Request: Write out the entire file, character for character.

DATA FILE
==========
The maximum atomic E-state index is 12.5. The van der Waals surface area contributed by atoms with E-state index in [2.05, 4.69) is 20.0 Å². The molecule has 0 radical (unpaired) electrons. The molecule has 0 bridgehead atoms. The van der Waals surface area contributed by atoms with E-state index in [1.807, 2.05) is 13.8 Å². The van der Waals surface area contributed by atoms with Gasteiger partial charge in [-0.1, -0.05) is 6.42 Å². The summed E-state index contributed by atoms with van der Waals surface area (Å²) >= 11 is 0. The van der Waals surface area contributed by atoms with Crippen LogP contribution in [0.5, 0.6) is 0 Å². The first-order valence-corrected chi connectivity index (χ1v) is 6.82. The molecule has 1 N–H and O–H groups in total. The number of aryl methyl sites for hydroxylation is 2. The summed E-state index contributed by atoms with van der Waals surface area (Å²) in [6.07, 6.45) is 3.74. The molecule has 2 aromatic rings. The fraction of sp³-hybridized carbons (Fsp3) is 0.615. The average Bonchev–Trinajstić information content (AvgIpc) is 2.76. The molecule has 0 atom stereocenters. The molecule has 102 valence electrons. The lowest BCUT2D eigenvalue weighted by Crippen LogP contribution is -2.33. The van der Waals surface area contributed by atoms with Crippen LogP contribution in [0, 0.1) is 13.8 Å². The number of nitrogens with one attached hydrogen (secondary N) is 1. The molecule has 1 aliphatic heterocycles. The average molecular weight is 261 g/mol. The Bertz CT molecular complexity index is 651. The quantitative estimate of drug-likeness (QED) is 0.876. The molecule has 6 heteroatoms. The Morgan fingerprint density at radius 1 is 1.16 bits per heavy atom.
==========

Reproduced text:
The maximum atomic E-state index is 12.5. The van der Waals surface area contributed by atoms with E-state index in [2.05, 4.69) is 20.0 Å². The molecule has 0 radical (unpaired) electrons. The molecule has 0 bridgehead atoms. The van der Waals surface area contributed by atoms with E-state index in [1.807, 2.05) is 13.8 Å². The van der Waals surface area contributed by atoms with Gasteiger partial charge in [-0.1, -0.05) is 6.42 Å². The summed E-state index contributed by atoms with van der Waals surface area (Å²) >= 11 is 0. The van der Waals surface area contributed by atoms with Crippen LogP contribution in [0.5, 0.6) is 0 Å². The first-order valence-corrected chi connectivity index (χ1v) is 6.82. The molecule has 1 N–H and O–H groups in total. The number of aryl methyl sites for hydroxylation is 2. The summed E-state index contributed by atoms with van der Waals surface area (Å²) in [6.07, 6.45) is 3.74. The molecule has 2 aromatic rings. The fraction of sp³-hybridized carbons (Fsp3) is 0.615. The average Bonchev–Trinajstić information content (AvgIpc) is 2.76. The molecule has 0 atom stereocenters. The molecule has 102 valence electrons. The lowest BCUT2D eigenvalue weighted by Crippen LogP contribution is -2.33. The van der Waals surface area contributed by atoms with Crippen LogP contribution in [0, 0.1) is 13.8 Å². The number of nitrogens with one attached hydrogen (secondary N) is 1. The molecule has 1 aliphatic heterocycles. The average molecular weight is 261 g/mol. The Bertz CT molecular complexity index is 651. The quantitative estimate of drug-likeness (QED) is 0.876. The molecule has 6 heteroatoms. The Morgan fingerprint density at radius 1 is 1.16 bits per heavy atom.